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E-M:/ Utility-taxing budget Plan: Intriguing, but needs reliance on clean energy, efficiency



Press Statement

For Immediate Release

March 29, 2007

 

Contact:

Dr. Martin Kushler, American Council for an Energy Efficient Economy: 517-655-7037

David Gard, Michigan Environmental Council: 517-487-9539

Mike Shriberg, Environment Michigan: 734-904-7015

David Holtz, Clean Water Action: 313-300-4454

Anne Woiwode, Sierra Club Michigan Chapter: 517-484-2372

David Pettit, Public Interest Research Group in Michigan: 734-662-6597

Fr. Charles Morris, Michigan Interfaith Power and Light: 734-552-0104

 

 

Budget-fixing electric utility tax plan:

Intriguing, but needs key improvements

 

A proposal to help erase the state’s crippling deficit through an electricity tax and the re-regulation of Michigan’s electric utilities is worth considering. But only if it includes key energy efficiency and renewable energy requirements to help customers, and assurances that it doesn’t simply pave the way for new, expensive, polluting coal-fired or nuclear power plants -- energy policy watchdog groups said Thursday.

 

“As with any major policy change of this nature, there are plenty of pitfalls if this is not carefully designed,” said Dr. Martin Kushler, director of the utilities program for the American Council for an Energy Efficient Economy. “However, if the approach contains good regulatory protection for consumers, along with the incorporation of strong utility-funded energy efficiency programs, then a well-designed re-regulation of our electric system could be good for ratepayers and the environment.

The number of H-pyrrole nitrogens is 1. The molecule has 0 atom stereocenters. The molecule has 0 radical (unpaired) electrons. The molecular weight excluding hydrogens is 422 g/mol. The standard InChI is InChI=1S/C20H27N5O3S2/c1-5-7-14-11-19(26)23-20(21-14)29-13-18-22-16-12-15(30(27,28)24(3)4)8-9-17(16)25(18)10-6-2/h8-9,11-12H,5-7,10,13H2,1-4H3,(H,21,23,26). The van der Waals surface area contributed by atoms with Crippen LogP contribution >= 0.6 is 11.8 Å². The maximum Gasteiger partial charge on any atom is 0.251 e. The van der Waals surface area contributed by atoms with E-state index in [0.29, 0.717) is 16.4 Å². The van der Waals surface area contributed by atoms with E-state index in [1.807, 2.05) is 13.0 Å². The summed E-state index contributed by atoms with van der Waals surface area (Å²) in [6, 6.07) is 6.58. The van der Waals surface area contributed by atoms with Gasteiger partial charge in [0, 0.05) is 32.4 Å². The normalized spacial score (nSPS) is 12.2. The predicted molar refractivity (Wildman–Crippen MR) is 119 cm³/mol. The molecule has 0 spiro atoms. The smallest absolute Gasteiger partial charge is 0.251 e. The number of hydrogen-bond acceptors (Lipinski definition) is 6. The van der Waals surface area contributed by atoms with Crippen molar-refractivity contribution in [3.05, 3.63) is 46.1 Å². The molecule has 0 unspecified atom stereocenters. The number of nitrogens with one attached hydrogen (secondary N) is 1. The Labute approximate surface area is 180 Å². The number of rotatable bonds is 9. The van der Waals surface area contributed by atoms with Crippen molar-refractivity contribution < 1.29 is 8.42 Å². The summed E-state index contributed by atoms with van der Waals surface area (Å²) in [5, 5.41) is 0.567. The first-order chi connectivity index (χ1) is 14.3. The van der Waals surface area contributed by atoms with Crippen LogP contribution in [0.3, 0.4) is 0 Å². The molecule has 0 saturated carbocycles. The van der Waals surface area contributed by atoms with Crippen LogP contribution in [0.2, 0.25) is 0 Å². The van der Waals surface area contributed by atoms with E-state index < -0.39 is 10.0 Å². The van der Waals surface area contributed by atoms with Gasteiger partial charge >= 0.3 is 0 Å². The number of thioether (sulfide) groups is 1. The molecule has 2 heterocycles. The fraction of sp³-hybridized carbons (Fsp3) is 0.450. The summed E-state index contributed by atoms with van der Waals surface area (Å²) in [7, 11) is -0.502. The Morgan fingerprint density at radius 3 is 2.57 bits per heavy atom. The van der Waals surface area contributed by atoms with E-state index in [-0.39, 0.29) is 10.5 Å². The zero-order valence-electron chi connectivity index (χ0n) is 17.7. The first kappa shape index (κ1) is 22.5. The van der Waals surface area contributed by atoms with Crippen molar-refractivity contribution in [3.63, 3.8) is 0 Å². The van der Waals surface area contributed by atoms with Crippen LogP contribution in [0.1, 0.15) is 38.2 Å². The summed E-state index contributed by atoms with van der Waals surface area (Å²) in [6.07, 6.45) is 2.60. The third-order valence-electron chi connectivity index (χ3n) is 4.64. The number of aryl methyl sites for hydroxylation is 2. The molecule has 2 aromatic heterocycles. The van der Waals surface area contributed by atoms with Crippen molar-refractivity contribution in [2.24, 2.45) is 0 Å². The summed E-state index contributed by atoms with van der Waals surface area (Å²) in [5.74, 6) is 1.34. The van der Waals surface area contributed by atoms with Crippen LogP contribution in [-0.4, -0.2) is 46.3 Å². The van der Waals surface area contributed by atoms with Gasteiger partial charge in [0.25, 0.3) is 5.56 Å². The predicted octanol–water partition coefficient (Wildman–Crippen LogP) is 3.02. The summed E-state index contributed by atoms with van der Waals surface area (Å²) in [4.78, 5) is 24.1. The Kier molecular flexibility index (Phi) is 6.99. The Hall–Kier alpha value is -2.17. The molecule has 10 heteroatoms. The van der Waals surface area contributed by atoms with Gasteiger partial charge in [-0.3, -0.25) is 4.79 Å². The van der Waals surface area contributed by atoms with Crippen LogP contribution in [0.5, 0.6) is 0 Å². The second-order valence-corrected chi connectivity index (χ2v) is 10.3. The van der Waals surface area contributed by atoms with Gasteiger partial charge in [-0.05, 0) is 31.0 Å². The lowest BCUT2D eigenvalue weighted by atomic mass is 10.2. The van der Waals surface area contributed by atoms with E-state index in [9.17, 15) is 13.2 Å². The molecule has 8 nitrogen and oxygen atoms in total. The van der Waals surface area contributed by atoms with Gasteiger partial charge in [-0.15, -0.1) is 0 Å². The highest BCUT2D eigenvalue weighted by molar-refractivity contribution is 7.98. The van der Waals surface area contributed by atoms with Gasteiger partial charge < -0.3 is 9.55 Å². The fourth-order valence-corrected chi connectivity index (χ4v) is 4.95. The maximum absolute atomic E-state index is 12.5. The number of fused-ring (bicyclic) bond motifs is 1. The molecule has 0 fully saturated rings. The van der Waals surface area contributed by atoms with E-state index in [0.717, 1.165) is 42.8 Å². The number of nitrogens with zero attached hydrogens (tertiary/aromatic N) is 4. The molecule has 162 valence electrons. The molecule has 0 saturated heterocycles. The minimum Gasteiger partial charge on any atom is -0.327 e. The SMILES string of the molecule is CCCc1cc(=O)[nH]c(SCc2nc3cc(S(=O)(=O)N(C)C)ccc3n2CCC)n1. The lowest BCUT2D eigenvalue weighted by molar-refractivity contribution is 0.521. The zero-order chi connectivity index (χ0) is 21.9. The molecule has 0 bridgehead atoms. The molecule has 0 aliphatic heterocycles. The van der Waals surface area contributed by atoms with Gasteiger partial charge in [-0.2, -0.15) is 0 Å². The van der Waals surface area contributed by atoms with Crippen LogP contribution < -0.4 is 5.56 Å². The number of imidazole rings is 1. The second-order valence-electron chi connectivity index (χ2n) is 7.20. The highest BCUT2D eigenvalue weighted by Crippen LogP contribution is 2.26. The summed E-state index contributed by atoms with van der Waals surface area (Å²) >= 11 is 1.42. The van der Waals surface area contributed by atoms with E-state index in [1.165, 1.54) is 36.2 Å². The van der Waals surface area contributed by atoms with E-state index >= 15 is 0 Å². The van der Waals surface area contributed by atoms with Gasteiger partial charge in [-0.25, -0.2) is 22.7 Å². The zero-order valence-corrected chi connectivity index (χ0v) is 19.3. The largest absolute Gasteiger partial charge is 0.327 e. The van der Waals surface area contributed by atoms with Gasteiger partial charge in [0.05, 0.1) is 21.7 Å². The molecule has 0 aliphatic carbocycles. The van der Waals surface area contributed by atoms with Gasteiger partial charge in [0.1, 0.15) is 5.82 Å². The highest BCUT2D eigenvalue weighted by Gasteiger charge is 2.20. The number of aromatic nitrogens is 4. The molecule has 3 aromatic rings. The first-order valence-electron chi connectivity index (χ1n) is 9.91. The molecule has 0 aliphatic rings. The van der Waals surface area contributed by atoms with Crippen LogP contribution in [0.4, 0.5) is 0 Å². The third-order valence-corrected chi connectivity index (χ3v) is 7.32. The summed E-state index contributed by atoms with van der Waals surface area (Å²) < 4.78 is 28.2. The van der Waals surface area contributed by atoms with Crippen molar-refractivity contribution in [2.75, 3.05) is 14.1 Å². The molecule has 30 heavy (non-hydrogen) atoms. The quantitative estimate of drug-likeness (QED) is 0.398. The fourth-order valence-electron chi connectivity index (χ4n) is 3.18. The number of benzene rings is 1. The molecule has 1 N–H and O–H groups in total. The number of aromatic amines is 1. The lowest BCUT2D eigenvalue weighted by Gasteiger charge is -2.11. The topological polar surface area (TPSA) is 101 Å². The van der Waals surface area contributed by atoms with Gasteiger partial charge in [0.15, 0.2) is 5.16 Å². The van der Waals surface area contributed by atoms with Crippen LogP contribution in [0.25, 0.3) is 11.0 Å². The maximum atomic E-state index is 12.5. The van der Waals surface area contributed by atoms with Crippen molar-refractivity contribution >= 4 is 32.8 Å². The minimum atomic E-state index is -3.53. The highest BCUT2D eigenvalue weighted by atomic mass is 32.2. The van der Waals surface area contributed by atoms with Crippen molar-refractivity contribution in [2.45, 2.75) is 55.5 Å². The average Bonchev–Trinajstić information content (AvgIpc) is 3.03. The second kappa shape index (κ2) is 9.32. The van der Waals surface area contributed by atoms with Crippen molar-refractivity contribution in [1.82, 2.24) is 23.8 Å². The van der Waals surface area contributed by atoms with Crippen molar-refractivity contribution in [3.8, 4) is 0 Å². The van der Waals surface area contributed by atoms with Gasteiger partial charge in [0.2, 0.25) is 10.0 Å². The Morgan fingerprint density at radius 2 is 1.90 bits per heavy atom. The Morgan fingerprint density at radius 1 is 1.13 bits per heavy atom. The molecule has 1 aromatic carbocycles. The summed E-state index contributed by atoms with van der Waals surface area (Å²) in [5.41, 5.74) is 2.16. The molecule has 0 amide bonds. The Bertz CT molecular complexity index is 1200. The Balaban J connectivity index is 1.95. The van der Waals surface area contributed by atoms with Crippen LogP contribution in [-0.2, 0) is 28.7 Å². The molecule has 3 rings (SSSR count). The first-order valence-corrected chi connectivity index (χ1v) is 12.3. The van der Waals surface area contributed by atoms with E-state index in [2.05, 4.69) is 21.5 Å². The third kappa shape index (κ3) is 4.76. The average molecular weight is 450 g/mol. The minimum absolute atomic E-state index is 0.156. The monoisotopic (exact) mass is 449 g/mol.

“This has the potential to be a creative and reasonable response to the state’s financial train wreck.”

 

The plan, advanced by House Speaker Andy Dillon, D-Redford Twp., must protect ratepayers by ensuring aggressive requirements for energy efficiency programs and pollution-free renewable power sources.  Efficiency opportunities include power-saving high-tech equipment in industrial plants, high-efficiency lighting in commercial buildings, and cost effective home improvements including efficient appliances and better insulation for residential customers.

 

Such measures would generate Michigan jobs for builders, installers and manufacturers, while reducing pollution and climate-changing greenhouse gasses.

 

Ratepayers also would save money. Energy efficiency programs cost about 3 cents per kilowatt hour of power saved; compared to 6 to 9 cents per kWh if they were to purchase that power from a new coal plant.  Those savings to ratepayers could help offset the costs from the utility tax increase.

 

“If crafted carefully, Mr. Dillon’s plan could help solve our immediate budget crisis, and take forward-thinking steps to reduce our dependence on dirty, dangerous, expensive fuels like coal,” said David Gard, of the Michigan Environmental Council. “On the other hand, if this is just a way to allow the utilities to build a bunch of expensive and polluting power plants, then the proposal will be vigorously opposed. The devil, as it always is, will be in the details.”

 

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